Previously I had been using Schmincke Gouache. I liked it because unlike gouache made for students or commercial illustration, it was pigment and medium without opacifiers. When I made it up into pans for field work it rewet quickly and richly. With Schmincke Gouache I could paint with light transparent washes (as for watercolor) or opaquely.
Demand for gouache in the Twin Cities was evidently low and shelf space limited at Wet Paint. They ceased carrying Schmincke Gouache. (Which is why I now get it mail order and set up the link, if you clicked on it earlier, to the source I buy it from.)
When Wet Paint cut Schmincke Gouache I was already using some M. Graham Gouache colors. The line has some lovely yellows and reds. It too is made without opacifiers. The colors are pigment rich, vibrant, and with that little bit of honey they throw into the mix, even more supple, which is a nice thing for gouache to be.
But there is no PB60 in the M. Graham Gouache line! I need PB60. When PB60 is mixed with its complement Burnt Sienna a wondrous range of browns and neutrals and blues spread into view. One of these valuable neutrals is Malamute gray!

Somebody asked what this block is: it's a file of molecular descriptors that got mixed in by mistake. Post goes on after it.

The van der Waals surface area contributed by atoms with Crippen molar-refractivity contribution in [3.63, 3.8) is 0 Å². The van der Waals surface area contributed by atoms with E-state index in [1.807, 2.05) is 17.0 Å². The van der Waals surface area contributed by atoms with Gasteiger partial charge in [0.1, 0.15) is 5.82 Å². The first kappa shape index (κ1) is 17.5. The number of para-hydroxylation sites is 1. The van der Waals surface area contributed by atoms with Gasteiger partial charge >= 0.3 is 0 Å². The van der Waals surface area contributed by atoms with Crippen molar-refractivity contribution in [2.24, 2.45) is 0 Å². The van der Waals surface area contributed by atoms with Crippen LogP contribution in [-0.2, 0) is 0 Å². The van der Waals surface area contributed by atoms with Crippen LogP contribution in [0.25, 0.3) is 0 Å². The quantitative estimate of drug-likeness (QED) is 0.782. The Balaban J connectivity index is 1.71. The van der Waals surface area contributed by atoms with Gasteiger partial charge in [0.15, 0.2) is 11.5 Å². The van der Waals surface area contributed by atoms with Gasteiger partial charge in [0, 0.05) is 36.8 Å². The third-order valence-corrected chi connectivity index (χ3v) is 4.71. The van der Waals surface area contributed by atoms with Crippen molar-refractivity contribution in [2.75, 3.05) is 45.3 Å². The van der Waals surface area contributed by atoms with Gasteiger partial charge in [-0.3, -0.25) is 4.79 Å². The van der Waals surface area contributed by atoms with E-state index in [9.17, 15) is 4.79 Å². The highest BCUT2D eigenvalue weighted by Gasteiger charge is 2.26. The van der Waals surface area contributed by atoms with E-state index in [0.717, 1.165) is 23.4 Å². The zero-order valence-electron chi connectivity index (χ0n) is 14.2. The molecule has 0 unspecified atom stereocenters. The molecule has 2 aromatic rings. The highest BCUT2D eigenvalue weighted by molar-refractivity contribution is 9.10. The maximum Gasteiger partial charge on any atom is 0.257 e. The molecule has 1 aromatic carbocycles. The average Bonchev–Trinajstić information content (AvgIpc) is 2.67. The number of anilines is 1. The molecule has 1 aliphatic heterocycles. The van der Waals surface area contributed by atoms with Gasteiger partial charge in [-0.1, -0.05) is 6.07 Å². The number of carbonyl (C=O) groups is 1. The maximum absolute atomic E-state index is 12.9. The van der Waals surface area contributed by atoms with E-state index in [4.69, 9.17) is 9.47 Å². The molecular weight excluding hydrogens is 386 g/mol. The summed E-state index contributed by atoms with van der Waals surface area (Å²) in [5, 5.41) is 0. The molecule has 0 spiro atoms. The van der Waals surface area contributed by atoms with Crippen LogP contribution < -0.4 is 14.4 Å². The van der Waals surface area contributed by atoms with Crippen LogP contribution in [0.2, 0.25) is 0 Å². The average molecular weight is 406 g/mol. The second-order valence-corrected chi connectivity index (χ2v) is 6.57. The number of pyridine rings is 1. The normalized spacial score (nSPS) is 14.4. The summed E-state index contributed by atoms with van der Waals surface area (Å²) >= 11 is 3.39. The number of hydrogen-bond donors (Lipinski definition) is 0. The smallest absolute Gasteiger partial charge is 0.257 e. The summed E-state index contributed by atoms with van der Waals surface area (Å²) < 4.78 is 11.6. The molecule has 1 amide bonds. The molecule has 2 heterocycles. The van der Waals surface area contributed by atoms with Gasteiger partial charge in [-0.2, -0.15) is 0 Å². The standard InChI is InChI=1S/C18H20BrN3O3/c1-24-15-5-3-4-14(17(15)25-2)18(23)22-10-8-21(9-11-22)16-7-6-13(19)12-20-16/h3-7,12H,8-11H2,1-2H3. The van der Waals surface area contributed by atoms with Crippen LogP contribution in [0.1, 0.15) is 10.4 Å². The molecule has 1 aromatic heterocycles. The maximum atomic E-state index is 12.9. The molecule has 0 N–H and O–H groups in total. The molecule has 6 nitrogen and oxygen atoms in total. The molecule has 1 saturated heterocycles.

In the above rock detail you can see the wonderful dark neutrals I achieved using Schmincke Gouache, PB60 and other colors. No black pigment was used in this painting and the rock is vibrant because of that.
M. Graham Paint produces a PB60 in their watercolor line. They have a PB60 in their oil paint line. They have PB60 in their acrylic paint line.
I longed for it in their gouache line. I wrote and asked when I might expect it. A polite response said, never, use Phthalo Blue.
YUCK. I'm sorry. How could I be expected to live with the greenish cast such mixes would yield? This just isn't sensible.
In the above swatches you can see the lovely Schmincke Gouache PB60 at the top left and the green, green, Phthalo blue from M. Graham Gouache in the bottom left. (Both Burnt Siennas are M. Graham Gouache.) The green cast dominates the range of colors mixed with this pigment. There are no Malamutes on earth the color of the second or third swatch from the left in the bottom row. (Unless you have been searching in a swamp on a hot and humid day, but that's another story.)
So when Art Graham came to St. Paul this September I wrangled an invitation to a Wet Paint staff meeting. He was warned in advance, which is good, because I kept bringing up the need to add PB60 to his gouache line. (I probably wasn't thrown out because I also brought a chocolate cake as part of my devious plan.) It's not like they don't have boxes or jars of PB60 in the storeroom waiting to be made into paint.